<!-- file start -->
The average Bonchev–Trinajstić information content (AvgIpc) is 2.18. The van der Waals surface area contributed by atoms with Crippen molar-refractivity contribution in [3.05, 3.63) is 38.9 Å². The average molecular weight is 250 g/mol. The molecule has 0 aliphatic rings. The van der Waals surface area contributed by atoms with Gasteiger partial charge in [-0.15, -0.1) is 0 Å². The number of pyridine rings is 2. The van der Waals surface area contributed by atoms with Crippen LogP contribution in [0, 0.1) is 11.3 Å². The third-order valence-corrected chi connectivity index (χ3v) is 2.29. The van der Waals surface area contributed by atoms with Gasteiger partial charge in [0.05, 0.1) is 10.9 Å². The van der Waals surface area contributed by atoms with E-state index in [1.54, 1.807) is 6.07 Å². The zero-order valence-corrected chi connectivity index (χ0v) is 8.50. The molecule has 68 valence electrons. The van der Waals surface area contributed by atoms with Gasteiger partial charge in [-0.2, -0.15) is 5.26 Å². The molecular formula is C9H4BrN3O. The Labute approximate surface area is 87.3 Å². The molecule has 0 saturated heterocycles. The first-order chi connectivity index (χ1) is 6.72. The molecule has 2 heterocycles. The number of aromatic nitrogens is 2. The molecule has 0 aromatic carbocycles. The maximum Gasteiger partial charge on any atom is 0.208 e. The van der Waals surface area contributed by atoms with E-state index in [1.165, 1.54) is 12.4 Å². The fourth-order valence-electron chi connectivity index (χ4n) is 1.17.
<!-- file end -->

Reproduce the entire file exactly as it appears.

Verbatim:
The average Bonchev–Trinajstić information content (AvgIpc) is 2.18. The van der Waals surface area contributed by atoms with Crippen molar-refractivity contribution in [3.05, 3.63) is 38.9 Å². The average molecular weight is 250 g/mol. The molecule has 0 aliphatic rings. The van der Waals surface area contributed by atoms with Gasteiger partial charge in [-0.15, -0.1) is 0 Å². The number of pyridine rings is 2. The van der Waals surface area contributed by atoms with Crippen LogP contribution in [0, 0.1) is 11.3 Å². The third-order valence-corrected chi connectivity index (χ3v) is 2.29. The van der Waals surface area contributed by atoms with Gasteiger partial charge in [0.05, 0.1) is 10.9 Å². The van der Waals surface area contributed by atoms with E-state index in [1.54, 1.807) is 6.07 Å². The zero-order valence-corrected chi connectivity index (χ0v) is 8.50. The molecule has 68 valence electrons. The van der Waals surface area contributed by atoms with Gasteiger partial charge in [-0.2, -0.15) is 5.26 Å². The molecular formula is C9H4BrN3O. The Labute approximate surface area is 87.3 Å². The molecule has 0 saturated heterocycles. The first-order chi connectivity index (χ1) is 6.72. The molecule has 2 heterocycles. The number of aromatic nitrogens is 2. The molecule has 0 aromatic carbocycles. The maximum Gasteiger partial charge on any atom is 0.208 e. The van der Waals surface area contributed by atoms with E-state index in [1.165, 1.54) is 12.4 Å². The fourth-order valence-electron chi connectivity index (χ4n) is 1.17.